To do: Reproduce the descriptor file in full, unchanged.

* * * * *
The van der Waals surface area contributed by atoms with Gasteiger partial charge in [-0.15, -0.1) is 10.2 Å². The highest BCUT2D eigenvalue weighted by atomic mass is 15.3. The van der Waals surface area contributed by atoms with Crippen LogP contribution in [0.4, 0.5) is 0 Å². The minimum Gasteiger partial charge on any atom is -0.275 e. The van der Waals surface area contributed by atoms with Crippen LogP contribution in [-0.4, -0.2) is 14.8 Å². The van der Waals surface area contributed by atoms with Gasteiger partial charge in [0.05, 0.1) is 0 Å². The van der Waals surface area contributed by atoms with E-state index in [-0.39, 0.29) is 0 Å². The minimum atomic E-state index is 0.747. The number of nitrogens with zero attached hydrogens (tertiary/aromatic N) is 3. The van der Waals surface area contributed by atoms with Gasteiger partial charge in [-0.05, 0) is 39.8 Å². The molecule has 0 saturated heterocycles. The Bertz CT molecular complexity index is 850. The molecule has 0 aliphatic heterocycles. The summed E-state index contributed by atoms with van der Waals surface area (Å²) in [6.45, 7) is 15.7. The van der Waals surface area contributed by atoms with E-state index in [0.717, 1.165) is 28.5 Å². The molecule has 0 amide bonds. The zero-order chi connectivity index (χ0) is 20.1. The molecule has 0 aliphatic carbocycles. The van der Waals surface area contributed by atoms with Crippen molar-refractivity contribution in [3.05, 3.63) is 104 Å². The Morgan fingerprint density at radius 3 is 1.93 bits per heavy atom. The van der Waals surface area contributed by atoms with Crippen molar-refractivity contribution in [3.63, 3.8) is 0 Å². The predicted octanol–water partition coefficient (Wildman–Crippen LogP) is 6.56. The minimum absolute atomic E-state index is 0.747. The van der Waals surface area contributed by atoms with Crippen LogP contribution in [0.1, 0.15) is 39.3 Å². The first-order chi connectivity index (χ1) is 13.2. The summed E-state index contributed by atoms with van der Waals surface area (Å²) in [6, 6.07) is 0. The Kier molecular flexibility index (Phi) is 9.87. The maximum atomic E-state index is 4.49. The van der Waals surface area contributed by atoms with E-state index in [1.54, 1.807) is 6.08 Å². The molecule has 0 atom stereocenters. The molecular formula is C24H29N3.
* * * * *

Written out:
The van der Waals surface area contributed by atoms with Gasteiger partial charge in [-0.15, -0.1) is 10.2 Å². The highest BCUT2D eigenvalue weighted by atomic mass is 15.3. The van der Waals surface area contributed by atoms with Crippen LogP contribution in [0.4, 0.5) is 0 Å². The minimum Gasteiger partial charge on any atom is -0.275 e. The van der Waals surface area contributed by atoms with Crippen LogP contribution in [-0.4, -0.2) is 14.8 Å². The van der Waals surface area contributed by atoms with Gasteiger partial charge in [0.05, 0.1) is 0 Å². The van der Waals surface area contributed by atoms with E-state index in [-0.39, 0.29) is 0 Å². The minimum atomic E-state index is 0.747. The number of nitrogens with zero attached hydrogens (tertiary/aromatic N) is 3. The van der Waals surface area contributed by atoms with Gasteiger partial charge in [-0.05, 0) is 39.8 Å². The molecule has 0 saturated heterocycles. The Bertz CT molecular complexity index is 850. The molecule has 0 aliphatic heterocycles. The summed E-state index contributed by atoms with van der Waals surface area (Å²) in [6.45, 7) is 15.7. The van der Waals surface area contributed by atoms with E-state index in [0.717, 1.165) is 28.5 Å². The molecule has 0 amide bonds. The zero-order chi connectivity index (χ0) is 20.1. The molecule has 0 aliphatic carbocycles. The van der Waals surface area contributed by atoms with Crippen molar-refractivity contribution in [3.05, 3.63) is 104 Å². The Morgan fingerprint density at radius 3 is 1.93 bits per heavy atom. The van der Waals surface area contributed by atoms with Crippen molar-refractivity contribution in [3.63, 3.8) is 0 Å². The predicted octanol–water partition coefficient (Wildman–Crippen LogP) is 6.56. The minimum absolute atomic E-state index is 0.747. The van der Waals surface area contributed by atoms with Crippen LogP contribution in [0.1, 0.15) is 39.3 Å². The first-order chi connectivity index (χ1) is 13.2. The summed E-state index contributed by atoms with van der Waals surface area (Å²) in [6, 6.07) is 0. The Kier molecular flexibility index (Phi) is 9.87. The maximum atomic E-state index is 4.49. The van der Waals surface area contributed by atoms with E-state index in [1.54, 1.807) is 6.08 Å². The molecule has 0 atom stereocenters. The molecular formula is C24H29N3.